25. ^ Wangyal, Sonam B. (2002). Sikkim & Darjeeling: Division & Deception. p. 153.
  26. ^ "Darjeeling violence: Challenges ahead for Mamata as demand for Gorkhaland remains relevant even after a century of protests". Firstpost. 28 June 2017.
  27. ^ "New drumbeats in the Darjeeling hills". The Hindu. 15 March 2008.
  28. ^ "Map of Gorkhaland". blogspot.com.
  29. ^ "GJM places demands, Buddhadeb says no division of West Bengal". The Hindu. 9 May 2008. Archived from the original on 29 June 2011.
  30. ^ "GJM to stage hunger strikes from Thursday". The Hindu. 30 April 2008. Archived from the original on 4 November 2012.
  31. ^ "Conflict zone". Frontline. 18 July 2008.
  32. ^ "West Bengal: GJM rejects talks offer". In.rediff.com. 13 June 2008.
  33. ^ "Buddhadeb invites GJM for talks again". Ndtv.com. 19 June 2008. Archived from the original on 19 March 2012.
  34. ^ "Tripartite talks for Gorkhaland begins today". The Indian Express. 9 September 2008. Archived from the original on 24 September 2012.
  35. ^ "51 Page memorandum submitted by GJM during the Tripartite Meeting at New Delhi". Mygorkhaland.wordpress.com. 28 October 2008.
  36. ^ "Darjeeling issue solved: Mamata". The New Indian Express. 8 June 2011.
  37. ^ "Darjeeling tripartite pact signed for Gorkhaland Territorial Administration". The Times of India. 18 July 2011. Archived from the original on 24 July 2012.
  38. ^ "Gorkhaland Territorial Administration Agreement Signed". Outlook India. 18 July 2011.
  39. ^ "Plea to rename Gorkha council". Zee News. 30 October 2011.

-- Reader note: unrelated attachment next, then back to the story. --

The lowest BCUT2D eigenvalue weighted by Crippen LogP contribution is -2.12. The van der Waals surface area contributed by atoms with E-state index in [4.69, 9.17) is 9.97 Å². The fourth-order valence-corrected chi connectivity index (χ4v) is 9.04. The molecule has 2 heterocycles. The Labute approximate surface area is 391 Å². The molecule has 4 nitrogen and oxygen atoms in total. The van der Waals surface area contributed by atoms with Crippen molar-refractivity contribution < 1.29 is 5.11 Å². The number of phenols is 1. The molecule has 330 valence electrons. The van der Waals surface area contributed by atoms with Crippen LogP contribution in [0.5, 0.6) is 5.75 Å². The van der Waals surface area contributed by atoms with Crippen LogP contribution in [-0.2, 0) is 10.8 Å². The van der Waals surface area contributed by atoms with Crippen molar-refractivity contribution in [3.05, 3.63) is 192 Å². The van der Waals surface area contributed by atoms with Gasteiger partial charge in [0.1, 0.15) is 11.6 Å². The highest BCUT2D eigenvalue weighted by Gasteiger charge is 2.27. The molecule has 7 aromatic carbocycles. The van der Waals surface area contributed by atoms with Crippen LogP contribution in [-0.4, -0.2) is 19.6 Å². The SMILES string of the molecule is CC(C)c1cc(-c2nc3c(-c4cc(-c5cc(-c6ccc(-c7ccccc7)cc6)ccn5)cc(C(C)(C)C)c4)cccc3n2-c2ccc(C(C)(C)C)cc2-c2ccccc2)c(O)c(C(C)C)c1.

40. ^ "Gorkha Janmukti Morcha to contest GTA elections". Hindustan Times. 30 June 2012.
  41. ^ Chhetri, Vivek (6 July 2012). "GTA list of 32 but no Gurung". The Telegraph India.
  42. ^ Chhetri, Vivek (7 July 2012). "Gurung in GTA fray – CPM out with 15 names". The Telegraph India.
  43. ^ "'Boy' who delivered the killer blow". The Telegraph India. 24 May 2010.
  44. ^ "Madan Tamang's body taken out in massive procession". The Hindu. 24 May 2010.
  45. ^ "Tamang's murder threatens to derail Gorkhaland talks". The Times of India. 26 May 2010.
  46. ^ PTI (8 February 2011). "Two killed in police firing on GJM protesters". The Hindu.
  47. ^ "GJM wins Darjeeling constituency by record margin of votes". Hindustan Times. 14 May 2011. Archived from the original on 4 November 2013.
  48. ^ "GJM wins three Assembly seats in Darjeeling". Zee News. 13 May 2011.
  49. ^ "GJMM to finalise stand today". The Statesman. 13 May 2011. Archived from the original on 11 March 2012.
  50. ^ "'Sinister' design of state govt to rig polls: Ahluwalia". Darjeeling Times. 27 March 2014. Archived from the original on 20 May 2014.
  51. ^ "GJM MLA Trilok Dewan quits party – two in three days". The Indian Express. 22 September 2015.